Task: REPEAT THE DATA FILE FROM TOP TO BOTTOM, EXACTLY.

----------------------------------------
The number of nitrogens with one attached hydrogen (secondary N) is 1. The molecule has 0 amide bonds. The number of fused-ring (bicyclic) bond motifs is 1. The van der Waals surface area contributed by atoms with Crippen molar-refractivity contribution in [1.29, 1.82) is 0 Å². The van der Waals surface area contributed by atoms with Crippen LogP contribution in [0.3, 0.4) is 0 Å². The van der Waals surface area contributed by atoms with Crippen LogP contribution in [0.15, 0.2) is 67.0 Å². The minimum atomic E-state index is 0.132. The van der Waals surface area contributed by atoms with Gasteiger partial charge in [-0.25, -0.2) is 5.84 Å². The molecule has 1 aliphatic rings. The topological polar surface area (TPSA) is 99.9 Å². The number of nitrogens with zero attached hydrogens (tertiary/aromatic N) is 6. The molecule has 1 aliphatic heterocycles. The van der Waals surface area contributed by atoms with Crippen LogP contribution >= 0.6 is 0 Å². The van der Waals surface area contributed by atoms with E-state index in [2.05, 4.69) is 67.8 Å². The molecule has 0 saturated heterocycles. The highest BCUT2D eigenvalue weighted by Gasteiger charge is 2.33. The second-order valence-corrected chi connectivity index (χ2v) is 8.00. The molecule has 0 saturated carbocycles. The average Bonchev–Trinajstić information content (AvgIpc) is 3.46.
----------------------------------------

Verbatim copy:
The number of nitrogens with one attached hydrogen (secondary N) is 1. The molecule has 0 amide bonds. The number of fused-ring (bicyclic) bond motifs is 1. The van der Waals surface area contributed by atoms with Crippen molar-refractivity contribution in [1.29, 1.82) is 0 Å². The van der Waals surface area contributed by atoms with Crippen LogP contribution in [0.3, 0.4) is 0 Å². The van der Waals surface area contributed by atoms with Crippen LogP contribution in [0.15, 0.2) is 67.0 Å². The minimum atomic E-state index is 0.132. The van der Waals surface area contributed by atoms with Gasteiger partial charge in [-0.25, -0.2) is 5.84 Å². The molecule has 1 aliphatic rings. The topological polar surface area (TPSA) is 99.9 Å². The number of nitrogens with zero attached hydrogens (tertiary/aromatic N) is 6. The molecule has 1 aliphatic heterocycles. The van der Waals surface area contributed by atoms with Crippen LogP contribution >= 0.6 is 0 Å². The van der Waals surface area contributed by atoms with E-state index in [2.05, 4.69) is 67.8 Å². The molecule has 0 saturated heterocycles. The highest BCUT2D eigenvalue weighted by Gasteiger charge is 2.33. The second-order valence-corrected chi connectivity index (χ2v) is 8.00. The molecule has 0 saturated carbocycles. The average Bonchev–Trinajstić information content (AvgIpc) is 3.46.